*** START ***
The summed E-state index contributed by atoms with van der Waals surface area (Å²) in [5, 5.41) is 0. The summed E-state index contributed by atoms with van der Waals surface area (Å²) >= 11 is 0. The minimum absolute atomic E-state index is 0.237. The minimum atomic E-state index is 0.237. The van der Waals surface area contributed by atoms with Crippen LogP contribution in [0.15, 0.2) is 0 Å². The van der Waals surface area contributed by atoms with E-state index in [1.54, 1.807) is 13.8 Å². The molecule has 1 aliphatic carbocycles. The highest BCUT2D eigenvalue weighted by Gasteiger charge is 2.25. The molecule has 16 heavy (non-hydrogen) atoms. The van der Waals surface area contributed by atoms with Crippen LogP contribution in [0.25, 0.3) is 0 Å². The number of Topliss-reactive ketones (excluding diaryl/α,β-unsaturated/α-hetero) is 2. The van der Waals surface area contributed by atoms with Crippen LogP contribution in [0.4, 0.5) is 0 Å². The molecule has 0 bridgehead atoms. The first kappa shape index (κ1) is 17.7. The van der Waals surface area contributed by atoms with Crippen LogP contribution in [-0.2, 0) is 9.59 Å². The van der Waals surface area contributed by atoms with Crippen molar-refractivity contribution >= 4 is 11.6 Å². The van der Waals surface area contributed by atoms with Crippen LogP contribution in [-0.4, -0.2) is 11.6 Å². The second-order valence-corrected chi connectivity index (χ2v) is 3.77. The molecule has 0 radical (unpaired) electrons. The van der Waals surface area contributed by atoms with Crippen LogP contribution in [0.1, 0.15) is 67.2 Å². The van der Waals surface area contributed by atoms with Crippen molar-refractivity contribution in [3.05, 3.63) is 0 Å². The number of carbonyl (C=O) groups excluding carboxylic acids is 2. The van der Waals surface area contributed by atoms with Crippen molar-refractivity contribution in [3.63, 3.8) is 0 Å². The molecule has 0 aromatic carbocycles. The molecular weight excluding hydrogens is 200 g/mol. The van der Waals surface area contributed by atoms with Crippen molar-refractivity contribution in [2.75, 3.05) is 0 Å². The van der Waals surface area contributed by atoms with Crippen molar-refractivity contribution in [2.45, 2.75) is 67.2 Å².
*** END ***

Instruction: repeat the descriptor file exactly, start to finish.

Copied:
The summed E-state index contributed by atoms with van der Waals surface area (Å²) in [5, 5.41) is 0. The summed E-state index contributed by atoms with van der Waals surface area (Å²) >= 11 is 0. The minimum absolute atomic E-state index is 0.237. The minimum atomic E-state index is 0.237. The van der Waals surface area contributed by atoms with Crippen LogP contribution in [0.15, 0.2) is 0 Å². The van der Waals surface area contributed by atoms with E-state index in [1.54, 1.807) is 13.8 Å². The molecule has 1 aliphatic carbocycles. The highest BCUT2D eigenvalue weighted by Gasteiger charge is 2.25. The molecule has 16 heavy (non-hydrogen) atoms. The van der Waals surface area contributed by atoms with Crippen LogP contribution in [0.25, 0.3) is 0 Å². The number of Topliss-reactive ketones (excluding diaryl/α,β-unsaturated/α-hetero) is 2. The van der Waals surface area contributed by atoms with Crippen LogP contribution in [0.4, 0.5) is 0 Å². The molecule has 0 bridgehead atoms. The first kappa shape index (κ1) is 17.7. The van der Waals surface area contributed by atoms with Crippen LogP contribution in [-0.2, 0) is 9.59 Å². The van der Waals surface area contributed by atoms with Crippen molar-refractivity contribution >= 4 is 11.6 Å². The van der Waals surface area contributed by atoms with Crippen LogP contribution in [-0.4, -0.2) is 11.6 Å². The second-order valence-corrected chi connectivity index (χ2v) is 3.77. The molecule has 0 radical (unpaired) electrons. The van der Waals surface area contributed by atoms with Crippen LogP contribution in [0.1, 0.15) is 67.2 Å². The van der Waals surface area contributed by atoms with Crippen molar-refractivity contribution in [3.05, 3.63) is 0 Å². The number of carbonyl (C=O) groups excluding carboxylic acids is 2. The van der Waals surface area contributed by atoms with Crippen molar-refractivity contribution in [3.63, 3.8) is 0 Å². The molecule has 0 aromatic carbocycles. The molecular weight excluding hydrogens is 200 g/mol. The van der Waals surface area contributed by atoms with Crippen molar-refractivity contribution in [2.75, 3.05) is 0 Å². The van der Waals surface area contributed by atoms with Crippen molar-refractivity contribution in [2.45, 2.75) is 67.2 Å².